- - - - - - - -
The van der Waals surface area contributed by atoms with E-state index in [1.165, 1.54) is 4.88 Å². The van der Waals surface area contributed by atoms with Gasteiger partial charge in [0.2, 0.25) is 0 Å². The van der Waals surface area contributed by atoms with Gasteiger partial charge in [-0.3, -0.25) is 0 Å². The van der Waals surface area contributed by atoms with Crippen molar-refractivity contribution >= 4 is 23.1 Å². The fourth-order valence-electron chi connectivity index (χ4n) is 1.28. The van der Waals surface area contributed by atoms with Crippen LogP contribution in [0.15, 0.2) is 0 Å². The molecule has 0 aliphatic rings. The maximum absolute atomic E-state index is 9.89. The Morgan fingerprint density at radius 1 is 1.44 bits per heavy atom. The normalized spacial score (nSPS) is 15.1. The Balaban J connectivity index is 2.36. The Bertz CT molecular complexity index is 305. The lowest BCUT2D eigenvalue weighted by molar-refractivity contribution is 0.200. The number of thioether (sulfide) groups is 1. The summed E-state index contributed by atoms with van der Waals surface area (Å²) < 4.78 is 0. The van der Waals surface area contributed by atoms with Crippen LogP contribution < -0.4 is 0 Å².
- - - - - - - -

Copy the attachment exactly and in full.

The van der Waals surface area contributed by atoms with E-state index in [1.165, 1.54) is 4.88 Å². The van der Waals surface area contributed by atoms with Gasteiger partial charge in [0.2, 0.25) is 0 Å². The van der Waals surface area contributed by atoms with Gasteiger partial charge in [-0.3, -0.25) is 0 Å². The van der Waals surface area contributed by atoms with Crippen molar-refractivity contribution >= 4 is 23.1 Å². The fourth-order valence-electron chi connectivity index (χ4n) is 1.28. The van der Waals surface area contributed by atoms with Crippen LogP contribution in [0.15, 0.2) is 0 Å². The molecule has 0 aliphatic rings. The maximum absolute atomic E-state index is 9.89. The Morgan fingerprint density at radius 1 is 1.44 bits per heavy atom. The normalized spacial score (nSPS) is 15.1. The Balaban J connectivity index is 2.36. The Bertz CT molecular complexity index is 305. The lowest BCUT2D eigenvalue weighted by molar-refractivity contribution is 0.200. The number of thioether (sulfide) groups is 1. The summed E-state index contributed by atoms with van der Waals surface area (Å²) < 4.78 is 0. The van der Waals surface area contributed by atoms with Crippen LogP contribution < -0.4 is 0 Å².